In 1933, the Bauhaus in Dessau was dissolved by the Third Reich. Hitler ordered the “intellectual and ideological education and training of artists” to be placed under surveillance. Dr. Goebbels published a manifesto which included, among other things, “prohibition of boxlike architecture.” Prior to the school’s closing, however, protagonists of the movement had already spread its ideas to the United States.
Kentgens-Craig, Head of the Department of Archives and Collections at the Bauhaus Dessau Foundation, chronicles the acceptance of the Bauhaus in America. Her work is scholarly and thorough, though sometimes repetitive and filled with detailed minutiae. She catalogues many examples of a growing Bauhaus influence: from the landmark show “Modern Architecture: International Exhibition,” which opened at the MOMA in 1932, to an increasing number of articles published in professional periodicals on the movement and its leaders, to American students who attended the Bauhaus, to visits by Mies van der Rohe and Walter Gropius to America in order to promote their careers and ideas. Ultimately, Gropius was appointed as a professor at Harvard, and Mies became the dean at Chicago’s Armour Institute.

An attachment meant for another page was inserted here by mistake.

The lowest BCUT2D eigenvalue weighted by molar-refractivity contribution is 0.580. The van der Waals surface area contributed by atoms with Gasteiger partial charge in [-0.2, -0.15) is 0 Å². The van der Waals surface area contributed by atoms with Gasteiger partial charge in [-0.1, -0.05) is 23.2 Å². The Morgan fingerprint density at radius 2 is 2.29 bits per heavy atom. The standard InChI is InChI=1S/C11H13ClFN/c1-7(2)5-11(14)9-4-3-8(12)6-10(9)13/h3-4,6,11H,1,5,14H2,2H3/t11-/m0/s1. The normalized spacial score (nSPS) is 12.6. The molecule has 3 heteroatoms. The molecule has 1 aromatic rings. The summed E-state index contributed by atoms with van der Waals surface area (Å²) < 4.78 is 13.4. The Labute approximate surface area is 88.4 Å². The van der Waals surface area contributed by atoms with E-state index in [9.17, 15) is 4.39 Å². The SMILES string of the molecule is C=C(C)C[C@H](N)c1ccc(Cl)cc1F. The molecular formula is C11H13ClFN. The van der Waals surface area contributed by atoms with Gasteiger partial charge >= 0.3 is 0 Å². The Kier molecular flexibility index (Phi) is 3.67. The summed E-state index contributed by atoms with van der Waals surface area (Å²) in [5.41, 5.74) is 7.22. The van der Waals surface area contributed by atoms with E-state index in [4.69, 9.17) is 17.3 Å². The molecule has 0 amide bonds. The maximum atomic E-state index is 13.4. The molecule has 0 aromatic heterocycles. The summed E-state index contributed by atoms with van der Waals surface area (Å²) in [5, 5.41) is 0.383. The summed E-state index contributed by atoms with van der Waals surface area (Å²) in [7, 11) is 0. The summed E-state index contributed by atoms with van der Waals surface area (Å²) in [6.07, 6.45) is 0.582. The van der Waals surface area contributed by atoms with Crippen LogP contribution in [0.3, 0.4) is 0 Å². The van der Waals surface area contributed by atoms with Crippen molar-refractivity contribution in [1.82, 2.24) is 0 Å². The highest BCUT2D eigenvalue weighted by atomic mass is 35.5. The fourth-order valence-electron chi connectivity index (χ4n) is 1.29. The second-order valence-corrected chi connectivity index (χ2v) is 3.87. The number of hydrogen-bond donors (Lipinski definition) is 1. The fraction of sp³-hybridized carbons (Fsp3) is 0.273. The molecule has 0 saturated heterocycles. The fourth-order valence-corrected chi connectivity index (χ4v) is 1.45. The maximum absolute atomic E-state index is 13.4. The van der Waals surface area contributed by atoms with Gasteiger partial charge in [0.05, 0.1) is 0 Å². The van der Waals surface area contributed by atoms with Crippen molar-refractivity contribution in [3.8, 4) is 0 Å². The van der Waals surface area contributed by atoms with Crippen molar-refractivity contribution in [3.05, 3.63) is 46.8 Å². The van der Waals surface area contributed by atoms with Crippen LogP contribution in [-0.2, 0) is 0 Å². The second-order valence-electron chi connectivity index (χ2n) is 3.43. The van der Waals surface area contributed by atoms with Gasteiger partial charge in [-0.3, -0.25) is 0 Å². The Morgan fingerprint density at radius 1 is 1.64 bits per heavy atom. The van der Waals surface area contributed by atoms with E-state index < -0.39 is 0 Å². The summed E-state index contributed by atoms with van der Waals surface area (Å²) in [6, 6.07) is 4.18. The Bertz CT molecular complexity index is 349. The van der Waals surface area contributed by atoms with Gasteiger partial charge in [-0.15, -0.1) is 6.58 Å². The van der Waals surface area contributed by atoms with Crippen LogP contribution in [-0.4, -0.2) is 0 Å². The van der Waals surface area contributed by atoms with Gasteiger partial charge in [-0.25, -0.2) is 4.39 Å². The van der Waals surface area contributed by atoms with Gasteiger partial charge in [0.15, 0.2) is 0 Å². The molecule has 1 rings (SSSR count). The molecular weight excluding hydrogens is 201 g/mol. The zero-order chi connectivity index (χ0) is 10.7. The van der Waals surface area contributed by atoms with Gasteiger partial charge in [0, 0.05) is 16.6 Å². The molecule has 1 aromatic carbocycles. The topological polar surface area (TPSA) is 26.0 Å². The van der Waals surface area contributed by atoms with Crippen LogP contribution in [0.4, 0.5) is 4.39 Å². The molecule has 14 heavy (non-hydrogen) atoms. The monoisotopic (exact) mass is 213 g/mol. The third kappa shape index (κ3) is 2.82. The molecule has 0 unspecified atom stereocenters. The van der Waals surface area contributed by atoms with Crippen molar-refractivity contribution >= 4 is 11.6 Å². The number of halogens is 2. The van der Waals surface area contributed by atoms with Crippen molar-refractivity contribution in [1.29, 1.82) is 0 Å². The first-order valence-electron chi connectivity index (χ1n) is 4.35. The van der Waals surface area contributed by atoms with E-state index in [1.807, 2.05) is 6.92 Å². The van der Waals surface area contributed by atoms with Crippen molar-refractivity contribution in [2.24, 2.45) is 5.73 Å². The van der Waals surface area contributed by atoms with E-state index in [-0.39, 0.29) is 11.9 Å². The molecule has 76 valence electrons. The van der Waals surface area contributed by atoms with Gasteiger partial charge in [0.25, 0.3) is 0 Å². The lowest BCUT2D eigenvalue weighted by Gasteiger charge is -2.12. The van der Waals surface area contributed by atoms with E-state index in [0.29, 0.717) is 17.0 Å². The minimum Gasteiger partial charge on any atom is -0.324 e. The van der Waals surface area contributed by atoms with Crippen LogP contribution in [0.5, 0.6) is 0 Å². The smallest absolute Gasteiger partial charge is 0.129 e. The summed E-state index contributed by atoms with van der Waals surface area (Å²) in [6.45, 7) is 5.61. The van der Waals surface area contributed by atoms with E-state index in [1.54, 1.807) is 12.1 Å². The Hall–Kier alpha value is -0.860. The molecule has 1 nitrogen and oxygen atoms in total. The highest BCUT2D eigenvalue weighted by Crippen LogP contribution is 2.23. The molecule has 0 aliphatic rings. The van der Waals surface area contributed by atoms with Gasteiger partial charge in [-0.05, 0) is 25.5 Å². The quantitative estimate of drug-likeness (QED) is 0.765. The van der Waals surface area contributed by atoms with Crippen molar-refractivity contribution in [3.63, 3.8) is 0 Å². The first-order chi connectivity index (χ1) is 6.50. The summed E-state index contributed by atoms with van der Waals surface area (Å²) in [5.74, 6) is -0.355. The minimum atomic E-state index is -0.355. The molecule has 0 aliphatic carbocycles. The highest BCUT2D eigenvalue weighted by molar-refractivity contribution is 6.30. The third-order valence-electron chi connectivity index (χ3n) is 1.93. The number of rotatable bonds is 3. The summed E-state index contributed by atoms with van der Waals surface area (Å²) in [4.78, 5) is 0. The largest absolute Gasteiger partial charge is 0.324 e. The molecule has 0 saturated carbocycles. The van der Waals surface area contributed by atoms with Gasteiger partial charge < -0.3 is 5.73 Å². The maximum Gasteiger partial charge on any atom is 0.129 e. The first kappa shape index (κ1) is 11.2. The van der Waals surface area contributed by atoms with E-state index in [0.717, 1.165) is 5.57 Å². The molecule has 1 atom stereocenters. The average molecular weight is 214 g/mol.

Despite this expansive web of contact, the Bauhaus was not transplanted to America in its original form. In Germany, the Bauhaus had been a combination of art school and a social movement calling for a future in which all the arts were united and “the wall of conceit that separates the artist from the workman” eliminated. Furthermore, the Bauhaus was different in each of its incarnations under its directors Gropius, Mies and Hannes Meyer. In America, however, the Bauhaus is mostly identified with its existence in Dessau under Gropius.
In the 1930s, the United States was searching for new solutions in commercial, industrial, institutional and residential building. It looked to the European avant-garde for an architecture that reflected its new building technology and social needs. Kentgens-Craig posits that it was this confluence of needs and solutions that led Americans to accept the German movement, despite many cultural and political prejudices.
America received the Bauhaus primarily as a school of architecture. The movement was largely misinterpreted as an attempt to create a “style,” a formal vocabulary divorced from the social content its founders intended. Kentgens-Craig suggests that this misinterpretation allowed many of the school’s ideas to be integrated into American culture, despite the radical differences between German and American society in the 1930’s.
Jill Blue Lin
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